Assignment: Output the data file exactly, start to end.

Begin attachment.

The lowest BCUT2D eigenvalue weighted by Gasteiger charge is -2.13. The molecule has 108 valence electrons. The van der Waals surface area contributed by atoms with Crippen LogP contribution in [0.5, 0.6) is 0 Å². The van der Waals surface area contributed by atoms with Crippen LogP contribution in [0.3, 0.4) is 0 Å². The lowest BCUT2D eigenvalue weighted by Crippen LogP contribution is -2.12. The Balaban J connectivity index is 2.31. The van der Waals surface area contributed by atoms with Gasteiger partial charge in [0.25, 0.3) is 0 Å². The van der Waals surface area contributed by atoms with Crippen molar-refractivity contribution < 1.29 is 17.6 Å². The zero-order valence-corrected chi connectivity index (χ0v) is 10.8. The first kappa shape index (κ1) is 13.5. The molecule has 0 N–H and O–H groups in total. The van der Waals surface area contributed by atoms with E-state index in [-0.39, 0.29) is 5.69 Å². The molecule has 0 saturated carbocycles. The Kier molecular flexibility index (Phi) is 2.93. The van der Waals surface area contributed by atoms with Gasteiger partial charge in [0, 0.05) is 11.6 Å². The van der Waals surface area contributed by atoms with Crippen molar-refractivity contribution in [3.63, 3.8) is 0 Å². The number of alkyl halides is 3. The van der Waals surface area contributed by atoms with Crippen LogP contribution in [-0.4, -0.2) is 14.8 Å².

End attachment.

The lowest BCUT2D eigenvalue weighted by Gasteiger charge is -2.13. The molecule has 108 valence electrons. The van der Waals surface area contributed by atoms with Crippen LogP contribution in [0.5, 0.6) is 0 Å². The van der Waals surface area contributed by atoms with Crippen LogP contribution in [0.3, 0.4) is 0 Å². The lowest BCUT2D eigenvalue weighted by Crippen LogP contribution is -2.12. The Balaban J connectivity index is 2.31. The van der Waals surface area contributed by atoms with Gasteiger partial charge in [0.25, 0.3) is 0 Å². The van der Waals surface area contributed by atoms with Crippen molar-refractivity contribution < 1.29 is 17.6 Å². The zero-order valence-corrected chi connectivity index (χ0v) is 10.8. The first kappa shape index (κ1) is 13.5. The molecule has 0 N–H and O–H groups in total. The van der Waals surface area contributed by atoms with E-state index in [-0.39, 0.29) is 5.69 Å². The molecule has 0 saturated carbocycles. The Kier molecular flexibility index (Phi) is 2.93. The van der Waals surface area contributed by atoms with Gasteiger partial charge in [0, 0.05) is 11.6 Å². The van der Waals surface area contributed by atoms with Crippen molar-refractivity contribution in [3.63, 3.8) is 0 Å². The number of alkyl halides is 3. The van der Waals surface area contributed by atoms with Crippen LogP contribution in [-0.4, -0.2) is 14.8 Å².